So after the excitement fades,
We end up with the norm:
Both candidates are regulars
Who say they're for reform.
On the morning after, people awoke to the drear prospect of "gush and bore" for the next six months, and excitement flew out the window.
Progressives are really grasping at straws these days. First we're supposed to get excited because Ralph Nader is running for President as a Green.
In Kennebunk, land of the Bushes,
The men of the cloth all wore tweed.
And one didn't meet any Christians
Like Robertson, Falwell and Reed.
This presidential election--so far--is the tale of two establishments, one that held firm, one that started to crack and moved fast to hang tight.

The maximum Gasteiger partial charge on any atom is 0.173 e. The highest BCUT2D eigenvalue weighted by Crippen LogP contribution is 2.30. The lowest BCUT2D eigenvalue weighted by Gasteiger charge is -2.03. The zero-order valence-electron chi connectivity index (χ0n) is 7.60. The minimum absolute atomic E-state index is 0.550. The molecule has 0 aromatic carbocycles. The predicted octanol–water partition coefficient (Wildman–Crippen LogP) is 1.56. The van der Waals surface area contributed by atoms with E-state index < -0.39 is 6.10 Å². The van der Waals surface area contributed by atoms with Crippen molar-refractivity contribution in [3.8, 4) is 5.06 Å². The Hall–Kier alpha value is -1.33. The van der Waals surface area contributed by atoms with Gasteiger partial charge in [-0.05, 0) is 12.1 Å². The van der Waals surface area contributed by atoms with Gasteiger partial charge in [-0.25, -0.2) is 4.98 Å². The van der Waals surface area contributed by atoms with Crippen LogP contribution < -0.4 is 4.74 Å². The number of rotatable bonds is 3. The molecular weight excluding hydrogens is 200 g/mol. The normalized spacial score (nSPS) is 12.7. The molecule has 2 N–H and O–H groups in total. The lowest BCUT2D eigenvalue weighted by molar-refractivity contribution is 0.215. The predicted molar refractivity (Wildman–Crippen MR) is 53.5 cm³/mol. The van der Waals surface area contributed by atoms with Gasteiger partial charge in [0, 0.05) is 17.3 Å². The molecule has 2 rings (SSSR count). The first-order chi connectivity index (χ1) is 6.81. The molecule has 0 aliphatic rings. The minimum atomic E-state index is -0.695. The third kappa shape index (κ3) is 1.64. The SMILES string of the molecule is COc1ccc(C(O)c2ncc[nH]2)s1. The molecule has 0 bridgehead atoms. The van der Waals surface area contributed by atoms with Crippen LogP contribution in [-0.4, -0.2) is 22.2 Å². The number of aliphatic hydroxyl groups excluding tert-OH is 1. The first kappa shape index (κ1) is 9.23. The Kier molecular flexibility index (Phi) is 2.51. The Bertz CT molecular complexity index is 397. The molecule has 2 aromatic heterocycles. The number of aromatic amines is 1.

Ralph Nader is running for President, and a fair number of progressives are excited by the prospect. They should be.
We mutter adieu now to Steve,
Who finally decided to leave.
We thought he might never be done
With buying his place in the sun.
By now most of us accept as almost inevitable the idea that education, meaning school reform and access to college, is at or near the top of the political agenda, both in the states and in the na
Every presidential contest in the past two decades has produced something of a quasi populist--a mad-as-hell candidate of the left, right or center who runs against the establishment in Washingto